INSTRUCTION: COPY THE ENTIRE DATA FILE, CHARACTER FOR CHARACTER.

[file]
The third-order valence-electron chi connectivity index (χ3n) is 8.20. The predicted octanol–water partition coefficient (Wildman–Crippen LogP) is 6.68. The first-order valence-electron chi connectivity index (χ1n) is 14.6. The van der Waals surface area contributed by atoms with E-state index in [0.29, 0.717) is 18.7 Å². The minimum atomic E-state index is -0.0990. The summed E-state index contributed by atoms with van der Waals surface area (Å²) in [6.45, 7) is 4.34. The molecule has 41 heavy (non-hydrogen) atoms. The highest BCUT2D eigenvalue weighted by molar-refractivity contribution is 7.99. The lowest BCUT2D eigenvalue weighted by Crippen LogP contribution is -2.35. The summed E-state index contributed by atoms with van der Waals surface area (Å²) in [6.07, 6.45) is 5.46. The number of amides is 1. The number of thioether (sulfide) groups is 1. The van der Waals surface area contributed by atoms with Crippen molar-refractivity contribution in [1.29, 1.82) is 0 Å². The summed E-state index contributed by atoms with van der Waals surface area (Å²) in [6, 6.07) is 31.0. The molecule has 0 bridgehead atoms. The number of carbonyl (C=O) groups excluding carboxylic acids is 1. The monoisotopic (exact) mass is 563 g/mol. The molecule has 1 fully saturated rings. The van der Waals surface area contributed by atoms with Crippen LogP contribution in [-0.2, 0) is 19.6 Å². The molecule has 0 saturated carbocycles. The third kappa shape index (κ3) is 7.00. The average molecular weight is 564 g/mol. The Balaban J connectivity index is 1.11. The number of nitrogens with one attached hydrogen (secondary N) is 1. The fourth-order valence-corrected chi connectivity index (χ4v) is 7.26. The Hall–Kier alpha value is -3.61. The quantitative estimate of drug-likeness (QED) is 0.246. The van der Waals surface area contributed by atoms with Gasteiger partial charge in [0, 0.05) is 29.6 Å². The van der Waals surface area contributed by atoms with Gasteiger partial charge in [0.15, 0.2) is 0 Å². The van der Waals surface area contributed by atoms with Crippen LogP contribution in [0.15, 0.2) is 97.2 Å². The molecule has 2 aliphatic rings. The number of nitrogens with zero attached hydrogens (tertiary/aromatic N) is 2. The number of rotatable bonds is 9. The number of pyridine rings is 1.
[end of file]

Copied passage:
The third-order valence-electron chi connectivity index (χ3n) is 8.20. The predicted octanol–water partition coefficient (Wildman–Crippen LogP) is 6.68. The first-order valence-electron chi connectivity index (χ1n) is 14.6. The van der Waals surface area contributed by atoms with E-state index in [0.29, 0.717) is 18.7 Å². The minimum atomic E-state index is -0.0990. The summed E-state index contributed by atoms with van der Waals surface area (Å²) in [6.45, 7) is 4.34. The molecule has 41 heavy (non-hydrogen) atoms. The highest BCUT2D eigenvalue weighted by molar-refractivity contribution is 7.99. The lowest BCUT2D eigenvalue weighted by Crippen LogP contribution is -2.35. The summed E-state index contributed by atoms with van der Waals surface area (Å²) in [6.07, 6.45) is 5.46. The number of amides is 1. The number of thioether (sulfide) groups is 1. The van der Waals surface area contributed by atoms with Crippen molar-refractivity contribution in [1.29, 1.82) is 0 Å². The summed E-state index contributed by atoms with van der Waals surface area (Å²) in [6, 6.07) is 31.0. The molecule has 0 bridgehead atoms. The number of carbonyl (C=O) groups excluding carboxylic acids is 1. The monoisotopic (exact) mass is 563 g/mol. The molecule has 1 fully saturated rings. The van der Waals surface area contributed by atoms with Crippen LogP contribution in [-0.2, 0) is 19.6 Å². The molecule has 0 saturated carbocycles. The third kappa shape index (κ3) is 7.00. The average molecular weight is 564 g/mol. The Balaban J connectivity index is 1.11. The number of nitrogens with one attached hydrogen (secondary N) is 1. The fourth-order valence-corrected chi connectivity index (χ4v) is 7.26. The Hall–Kier alpha value is -3.61. The quantitative estimate of drug-likeness (QED) is 0.246. The van der Waals surface area contributed by atoms with Gasteiger partial charge in [0, 0.05) is 29.6 Å². The van der Waals surface area contributed by atoms with Gasteiger partial charge in [0.15, 0.2) is 0 Å². The van der Waals surface area contributed by atoms with Crippen LogP contribution in [0.15, 0.2) is 97.2 Å². The molecule has 2 aliphatic rings. The number of nitrogens with zero attached hydrogens (tertiary/aromatic N) is 2. The number of rotatable bonds is 9. The number of pyridine rings is 1.